Lawyers representing over 450 victims of the Las Vegas massacre at the Route 91 Harvest Festival filed civil lawsuits in Los Angeles County Superior Court, according to the LA Times. The suits target the Mandalay Bay Hotel and Casino – where the shooter fired from a window looking down at the festival grounds, Route 91 promoter Live Nation, and Contemporary Services Corp., owner of the concert grounds.
The suits are several of what is expected to be a multitude of litigation related to the attack, which saw more than 500 injured and 58 people dead when Stephen Paddock opened fire on the crowd of more than 20,000. Paddock’s estate was also named in the lawsuits as a defendant.
The response by hotel security is central to the claims, which argue that the hotel “breached [its] duty of reasonable care” by allowing a guest to stockpile an arsenal in his room, as well as not responding faster following Paddock’s shooting of security guard Jesus Campos within the hotel.
“There was a decision made not to make that phone call to 911 immediately,” C. Chad Pinkerton, a Houston attorney, said at a news conference with other attorneys hosted at the Gipson Hoffman & Pancione law firm in Century City.
“My instinct tells me that’s going to be because they wanted to control the environment and control the message before the public and the media was involved,” Pinkerton said. “Certainly they didn’t know they were going to have an evil act such as this, but they could have anticipated it, they could have foreseen it.”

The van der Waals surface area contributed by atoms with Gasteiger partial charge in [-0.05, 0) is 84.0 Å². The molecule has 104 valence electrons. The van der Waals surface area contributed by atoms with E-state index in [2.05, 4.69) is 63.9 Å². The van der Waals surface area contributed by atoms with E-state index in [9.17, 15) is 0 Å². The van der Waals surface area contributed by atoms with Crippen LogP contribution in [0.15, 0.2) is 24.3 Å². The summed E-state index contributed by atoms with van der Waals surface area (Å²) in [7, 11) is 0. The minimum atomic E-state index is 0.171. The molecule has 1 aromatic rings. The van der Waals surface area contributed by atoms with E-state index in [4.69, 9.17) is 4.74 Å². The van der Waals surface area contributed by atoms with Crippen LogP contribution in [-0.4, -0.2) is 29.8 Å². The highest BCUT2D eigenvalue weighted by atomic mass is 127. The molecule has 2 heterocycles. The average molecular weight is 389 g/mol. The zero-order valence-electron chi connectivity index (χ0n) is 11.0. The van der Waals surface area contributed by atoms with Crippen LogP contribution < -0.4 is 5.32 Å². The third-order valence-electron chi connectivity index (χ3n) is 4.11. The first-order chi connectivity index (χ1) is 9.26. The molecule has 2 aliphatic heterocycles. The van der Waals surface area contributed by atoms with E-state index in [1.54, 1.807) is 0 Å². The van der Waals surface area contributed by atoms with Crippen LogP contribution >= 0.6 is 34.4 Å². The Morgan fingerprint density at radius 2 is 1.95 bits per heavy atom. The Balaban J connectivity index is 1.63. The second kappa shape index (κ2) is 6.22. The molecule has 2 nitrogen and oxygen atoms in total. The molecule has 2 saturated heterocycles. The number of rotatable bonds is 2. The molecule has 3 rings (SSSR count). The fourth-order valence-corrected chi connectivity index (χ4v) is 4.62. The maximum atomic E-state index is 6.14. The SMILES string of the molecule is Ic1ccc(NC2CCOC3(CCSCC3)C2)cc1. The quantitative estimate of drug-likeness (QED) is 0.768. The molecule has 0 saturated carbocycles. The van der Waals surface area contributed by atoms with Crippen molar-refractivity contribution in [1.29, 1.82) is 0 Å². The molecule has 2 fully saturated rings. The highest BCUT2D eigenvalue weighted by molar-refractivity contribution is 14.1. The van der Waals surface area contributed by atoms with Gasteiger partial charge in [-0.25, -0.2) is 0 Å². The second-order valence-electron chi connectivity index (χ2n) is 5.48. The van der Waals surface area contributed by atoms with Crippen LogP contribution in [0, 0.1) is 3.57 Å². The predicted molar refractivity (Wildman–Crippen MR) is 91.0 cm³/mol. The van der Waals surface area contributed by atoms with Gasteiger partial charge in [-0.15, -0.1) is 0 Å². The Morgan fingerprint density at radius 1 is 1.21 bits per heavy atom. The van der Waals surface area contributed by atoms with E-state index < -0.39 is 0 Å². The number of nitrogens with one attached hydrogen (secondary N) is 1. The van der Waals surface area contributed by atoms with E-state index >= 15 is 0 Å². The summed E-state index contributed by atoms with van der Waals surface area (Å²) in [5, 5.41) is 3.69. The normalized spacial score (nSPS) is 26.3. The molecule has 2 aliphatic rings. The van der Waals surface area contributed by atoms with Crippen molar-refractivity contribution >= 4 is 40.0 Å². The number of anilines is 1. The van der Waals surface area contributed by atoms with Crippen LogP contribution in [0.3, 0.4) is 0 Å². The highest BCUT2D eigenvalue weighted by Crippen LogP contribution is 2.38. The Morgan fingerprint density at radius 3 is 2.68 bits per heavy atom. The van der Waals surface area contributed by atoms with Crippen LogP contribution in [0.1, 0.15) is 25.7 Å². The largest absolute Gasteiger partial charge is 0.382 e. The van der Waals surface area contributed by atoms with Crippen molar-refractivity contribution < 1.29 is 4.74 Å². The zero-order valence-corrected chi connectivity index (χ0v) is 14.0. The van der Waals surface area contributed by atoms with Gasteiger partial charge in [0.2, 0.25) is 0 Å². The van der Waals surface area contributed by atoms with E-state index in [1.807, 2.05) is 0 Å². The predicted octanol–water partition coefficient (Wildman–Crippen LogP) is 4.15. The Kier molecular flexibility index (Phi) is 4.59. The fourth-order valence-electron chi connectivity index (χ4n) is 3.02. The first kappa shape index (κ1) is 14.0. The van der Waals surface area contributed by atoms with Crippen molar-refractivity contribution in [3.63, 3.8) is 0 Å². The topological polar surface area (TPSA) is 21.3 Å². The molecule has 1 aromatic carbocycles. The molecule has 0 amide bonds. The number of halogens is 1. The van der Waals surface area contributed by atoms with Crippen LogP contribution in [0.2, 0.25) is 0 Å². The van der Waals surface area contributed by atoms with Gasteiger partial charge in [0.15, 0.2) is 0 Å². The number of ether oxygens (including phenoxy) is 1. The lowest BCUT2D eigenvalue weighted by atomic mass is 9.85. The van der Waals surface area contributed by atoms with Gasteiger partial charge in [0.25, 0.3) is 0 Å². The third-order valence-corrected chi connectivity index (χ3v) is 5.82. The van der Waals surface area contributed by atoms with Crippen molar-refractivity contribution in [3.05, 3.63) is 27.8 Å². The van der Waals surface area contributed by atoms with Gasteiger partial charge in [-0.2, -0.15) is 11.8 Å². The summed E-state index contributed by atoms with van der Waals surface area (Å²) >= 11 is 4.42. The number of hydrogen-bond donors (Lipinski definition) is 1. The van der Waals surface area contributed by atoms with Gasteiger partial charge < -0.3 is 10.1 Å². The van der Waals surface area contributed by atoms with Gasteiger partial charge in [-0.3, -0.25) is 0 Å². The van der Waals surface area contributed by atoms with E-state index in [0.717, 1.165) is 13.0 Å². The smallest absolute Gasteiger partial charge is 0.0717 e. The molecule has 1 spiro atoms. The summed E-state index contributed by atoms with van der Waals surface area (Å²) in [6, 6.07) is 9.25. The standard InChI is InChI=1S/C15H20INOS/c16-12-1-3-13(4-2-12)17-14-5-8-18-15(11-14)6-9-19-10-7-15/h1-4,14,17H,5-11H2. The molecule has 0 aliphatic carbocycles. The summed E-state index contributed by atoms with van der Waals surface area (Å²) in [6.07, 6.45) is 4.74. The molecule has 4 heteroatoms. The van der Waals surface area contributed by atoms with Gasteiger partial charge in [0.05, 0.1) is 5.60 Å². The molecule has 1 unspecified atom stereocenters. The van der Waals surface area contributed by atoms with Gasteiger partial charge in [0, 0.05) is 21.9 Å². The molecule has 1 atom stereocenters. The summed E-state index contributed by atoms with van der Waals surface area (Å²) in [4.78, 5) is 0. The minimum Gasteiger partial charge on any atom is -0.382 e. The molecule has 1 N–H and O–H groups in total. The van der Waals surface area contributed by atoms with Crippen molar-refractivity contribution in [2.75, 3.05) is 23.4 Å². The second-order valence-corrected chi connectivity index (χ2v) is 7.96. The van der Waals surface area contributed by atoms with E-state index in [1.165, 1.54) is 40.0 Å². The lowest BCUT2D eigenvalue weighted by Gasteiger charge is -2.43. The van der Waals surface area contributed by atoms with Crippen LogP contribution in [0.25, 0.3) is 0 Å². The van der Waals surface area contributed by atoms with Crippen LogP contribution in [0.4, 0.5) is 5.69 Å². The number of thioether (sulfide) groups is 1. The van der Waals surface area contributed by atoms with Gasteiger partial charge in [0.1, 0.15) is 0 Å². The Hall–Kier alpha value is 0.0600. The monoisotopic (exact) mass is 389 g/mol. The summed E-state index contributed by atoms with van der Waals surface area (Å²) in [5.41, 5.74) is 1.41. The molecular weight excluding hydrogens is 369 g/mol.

MGM Resorts International issued a statement in response, expressing its intent to fight the lawsuits. “The incident that took place on Oct. 1 was a terrible tragedy perpetrated by an evil man,” MGM Resorts International said in a statement. “These kinds of lawsuits are not unexpected and we intend to defend ourselves against them. That said, out of respect for the victims, we will give our response through the appropriate legal channels.”
The plaintiffs were all attendees of the Route 91 concert, plus a few security guards working the event who decided to join the lawsuit. Over 30 were shot during the carnage, with an additional 100 suffering trampling injuries. Approximately 250 are suffering from post-traumatic stress disorder, according to attorneys.
Unlike previous lawsuits filed following the incident, these do not name the manufacturers of the “bump stock” device Paddock used to turn his semi-automatic weapons into a much more rapid-fire device.